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About Kelly Barnhill
Kelly Barnhill is an author, teacher and mom. She wrote THE GIRL WHO DRANK THE MOON, THE WITCH'S BOY, IRON HEARTED VIOLET, THE MOSTLY TRUE STORY OF JACK and many, many short stories. She won the World Fantasy Award for her novella, THE UNLICENSED MAGICIAN, a Parents Choice Gold Award for IRON HEARTED VIOLET, the Charlotte Huck Honor for THE GIRL WHO DRANK THE MOON, and has been a finalist for the Minnesota Book Award, the Andre Norton award and the PEN/USA literary prize. She was also a McKnight Artist's Fellowship recipient in Children's Literature. She lives in Minneapolis, Minnesota with her three brilliant children, architect husband, and emotionally-unstable dog. She is a fast runner, a good hiker, and a terrible gardener. You can visit and chat at her blog: www.kellybarnhill.com
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Books By Kelly Barnhill
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'This beautifully written, darkly funny coming-of-age story will enchant and entertain' Daily Mail
Every year, the people of the Protectorate leave a baby as an offering to the witch who lives in the forest. They hope this sacrifice will keep her from terrorizing their town. But the witch in the Forest, Xan, is in fact a good witch who shares her home with a wise Swamp Monster and a Perfectly Tiny Dragon. Xan rescues the children and delivers them to welcoming families on the other side of the forest, nourishing the babies with starlight on the journey.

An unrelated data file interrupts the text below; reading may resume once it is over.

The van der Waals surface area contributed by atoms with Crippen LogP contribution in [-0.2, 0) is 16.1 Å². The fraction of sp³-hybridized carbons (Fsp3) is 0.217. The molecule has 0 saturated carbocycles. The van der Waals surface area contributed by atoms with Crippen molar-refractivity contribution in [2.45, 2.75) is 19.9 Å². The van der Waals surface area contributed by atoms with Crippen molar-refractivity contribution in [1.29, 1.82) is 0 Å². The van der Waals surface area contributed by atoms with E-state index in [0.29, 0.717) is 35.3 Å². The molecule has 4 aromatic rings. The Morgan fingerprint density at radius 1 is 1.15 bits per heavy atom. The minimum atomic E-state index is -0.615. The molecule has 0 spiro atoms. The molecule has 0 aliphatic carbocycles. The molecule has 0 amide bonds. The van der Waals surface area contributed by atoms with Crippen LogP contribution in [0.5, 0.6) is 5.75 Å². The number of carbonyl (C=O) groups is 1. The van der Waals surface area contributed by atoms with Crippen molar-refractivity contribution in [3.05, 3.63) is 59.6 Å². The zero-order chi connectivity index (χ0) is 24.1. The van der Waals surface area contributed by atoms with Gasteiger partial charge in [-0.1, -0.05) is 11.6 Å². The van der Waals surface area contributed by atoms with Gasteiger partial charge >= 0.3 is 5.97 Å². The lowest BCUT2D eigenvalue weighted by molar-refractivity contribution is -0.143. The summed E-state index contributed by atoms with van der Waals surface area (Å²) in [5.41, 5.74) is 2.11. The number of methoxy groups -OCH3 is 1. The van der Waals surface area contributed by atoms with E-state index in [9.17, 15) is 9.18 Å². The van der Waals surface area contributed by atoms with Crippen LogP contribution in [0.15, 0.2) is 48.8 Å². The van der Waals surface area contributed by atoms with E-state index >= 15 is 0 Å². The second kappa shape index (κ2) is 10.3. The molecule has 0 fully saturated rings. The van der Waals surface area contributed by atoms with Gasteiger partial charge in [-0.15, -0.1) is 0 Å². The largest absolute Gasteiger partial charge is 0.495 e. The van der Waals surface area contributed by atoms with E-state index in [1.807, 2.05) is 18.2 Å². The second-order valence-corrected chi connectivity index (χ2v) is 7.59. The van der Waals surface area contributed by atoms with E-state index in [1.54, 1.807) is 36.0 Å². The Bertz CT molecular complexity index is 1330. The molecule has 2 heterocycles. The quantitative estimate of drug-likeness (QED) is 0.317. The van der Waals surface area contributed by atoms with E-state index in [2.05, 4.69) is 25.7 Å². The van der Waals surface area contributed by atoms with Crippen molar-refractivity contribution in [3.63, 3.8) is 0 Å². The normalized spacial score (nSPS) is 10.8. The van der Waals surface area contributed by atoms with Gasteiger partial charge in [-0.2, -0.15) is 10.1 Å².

One year, Xan accidentally feeds a baby moonlight instead of starlight, filling the ordinary child with extraordinary magic. Xan decides she must raise this girl, whom she calls Luna, as her own.
As Luna's thirteenth birthday approaches, her magic begins to emerge - with dangerous consequences.
Meanwhile, a young man from the Protectorate is determined to free his people by killing the witch. Deadly birds with uncertain intentions flock nearby. A volcano, quiet for centuries, rumbles just beneath the earth's surface. And the woman with the Tiger's heart is on the prowl . . .
The Newbery Medal winner from the author of the highly acclaimed novel The Witch's Boy.
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Stone-in-the-Glen, once a lovely town, has fallen on hard times. Fires, floods, and other calamities have caused the townsfolk to lose their library, their school, their park, and all sense of what it means to be generous, and kind. The people put their faith in the Mayor, a dazzling fellow who promises he alone can help. After all, he is a famous dragon slayer. (At least, no one has seen a dragon in his presence.) Only the clever orphans of the Orphan House and the kindly Ogress at the edge of town can see how dire the town's problems are.